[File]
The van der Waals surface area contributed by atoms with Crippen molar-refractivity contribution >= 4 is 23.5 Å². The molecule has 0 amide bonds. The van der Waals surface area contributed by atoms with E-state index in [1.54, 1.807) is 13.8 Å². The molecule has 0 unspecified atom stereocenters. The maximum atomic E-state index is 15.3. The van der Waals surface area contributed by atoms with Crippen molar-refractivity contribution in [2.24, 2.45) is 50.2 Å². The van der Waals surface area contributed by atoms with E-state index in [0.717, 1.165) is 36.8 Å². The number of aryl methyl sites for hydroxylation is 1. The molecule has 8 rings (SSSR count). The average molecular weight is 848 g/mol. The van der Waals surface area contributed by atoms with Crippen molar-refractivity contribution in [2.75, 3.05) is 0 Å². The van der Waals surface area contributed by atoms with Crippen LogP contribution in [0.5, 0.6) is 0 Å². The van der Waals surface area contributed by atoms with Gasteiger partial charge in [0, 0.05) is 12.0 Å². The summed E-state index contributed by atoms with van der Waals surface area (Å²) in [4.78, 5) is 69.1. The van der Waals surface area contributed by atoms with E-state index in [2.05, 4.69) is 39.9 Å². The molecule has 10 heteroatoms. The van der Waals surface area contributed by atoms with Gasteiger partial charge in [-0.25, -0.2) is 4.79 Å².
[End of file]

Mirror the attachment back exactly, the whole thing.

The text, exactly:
The van der Waals surface area contributed by atoms with Crippen molar-refractivity contribution >= 4 is 23.5 Å². The molecule has 0 amide bonds. The van der Waals surface area contributed by atoms with E-state index in [1.54, 1.807) is 13.8 Å². The molecule has 0 unspecified atom stereocenters. The maximum atomic E-state index is 15.3. The van der Waals surface area contributed by atoms with Crippen molar-refractivity contribution in [2.24, 2.45) is 50.2 Å². The van der Waals surface area contributed by atoms with E-state index in [0.717, 1.165) is 36.8 Å². The number of aryl methyl sites for hydroxylation is 1. The molecule has 8 rings (SSSR count). The average molecular weight is 848 g/mol. The van der Waals surface area contributed by atoms with Crippen molar-refractivity contribution in [2.75, 3.05) is 0 Å². The van der Waals surface area contributed by atoms with Crippen LogP contribution in [0.5, 0.6) is 0 Å². The van der Waals surface area contributed by atoms with Gasteiger partial charge in [0, 0.05) is 12.0 Å². The summed E-state index contributed by atoms with van der Waals surface area (Å²) in [4.78, 5) is 69.1. The van der Waals surface area contributed by atoms with E-state index in [2.05, 4.69) is 39.9 Å². The molecule has 10 heteroatoms. The van der Waals surface area contributed by atoms with Gasteiger partial charge in [-0.25, -0.2) is 4.79 Å².